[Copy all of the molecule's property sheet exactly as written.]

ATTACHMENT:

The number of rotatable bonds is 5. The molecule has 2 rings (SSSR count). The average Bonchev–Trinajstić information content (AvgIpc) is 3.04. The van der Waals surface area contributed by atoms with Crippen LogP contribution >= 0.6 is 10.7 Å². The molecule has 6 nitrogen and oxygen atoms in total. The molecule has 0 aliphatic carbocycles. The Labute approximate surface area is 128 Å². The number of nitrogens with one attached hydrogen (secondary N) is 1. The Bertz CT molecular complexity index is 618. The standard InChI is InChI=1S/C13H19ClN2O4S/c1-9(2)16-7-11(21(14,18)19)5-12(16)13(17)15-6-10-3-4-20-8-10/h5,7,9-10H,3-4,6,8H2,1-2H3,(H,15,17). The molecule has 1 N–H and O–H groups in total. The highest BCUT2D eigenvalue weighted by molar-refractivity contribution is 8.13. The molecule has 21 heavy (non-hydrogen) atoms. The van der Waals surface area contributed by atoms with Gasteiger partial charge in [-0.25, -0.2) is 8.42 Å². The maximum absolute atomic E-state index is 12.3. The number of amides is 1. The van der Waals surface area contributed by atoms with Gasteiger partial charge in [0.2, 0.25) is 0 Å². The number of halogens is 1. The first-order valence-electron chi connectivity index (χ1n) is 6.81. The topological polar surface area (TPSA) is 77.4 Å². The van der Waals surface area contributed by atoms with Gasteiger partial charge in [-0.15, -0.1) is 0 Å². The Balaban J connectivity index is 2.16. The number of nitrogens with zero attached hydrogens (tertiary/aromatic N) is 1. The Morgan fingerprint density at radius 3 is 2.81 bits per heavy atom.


The number of rotatable bonds is 5. The molecule has 2 rings (SSSR count). The average Bonchev–Trinajstić information content (AvgIpc) is 3.04. The van der Waals surface area contributed by atoms with Crippen LogP contribution >= 0.6 is 10.7 Å². The molecule has 6 nitrogen and oxygen atoms in total. The molecule has 0 aliphatic carbocycles. The Labute approximate surface area is 128 Å². The number of nitrogens with one attached hydrogen (secondary N) is 1. The Bertz CT molecular complexity index is 618. The standard InChI is InChI=1S/C13H19ClN2O4S/c1-9(2)16-7-11(21(14,18)19)5-12(16)13(17)15-6-10-3-4-20-8-10/h5,7,9-10H,3-4,6,8H2,1-2H3,(H,15,17). The molecule has 1 N–H and O–H groups in total. The highest BCUT2D eigenvalue weighted by molar-refractivity contribution is 8.13. The molecule has 21 heavy (non-hydrogen) atoms. The van der Waals surface area contributed by atoms with Gasteiger partial charge in [-0.25, -0.2) is 8.42 Å². The maximum absolute atomic E-state index is 12.3. The number of amides is 1. The van der Waals surface area contributed by atoms with Gasteiger partial charge in [0.2, 0.25) is 0 Å². The number of halogens is 1. The first-order valence-electron chi connectivity index (χ1n) is 6.81. The topological polar surface area (TPSA) is 77.4 Å². The van der Waals surface area contributed by atoms with Gasteiger partial charge in [-0.15, -0.1) is 0 Å². The Balaban J connectivity index is 2.16. The number of nitrogens with zero attached hydrogens (tertiary/aromatic N) is 1. The Morgan fingerprint density at radius 3 is 2.81 bits per heavy atom.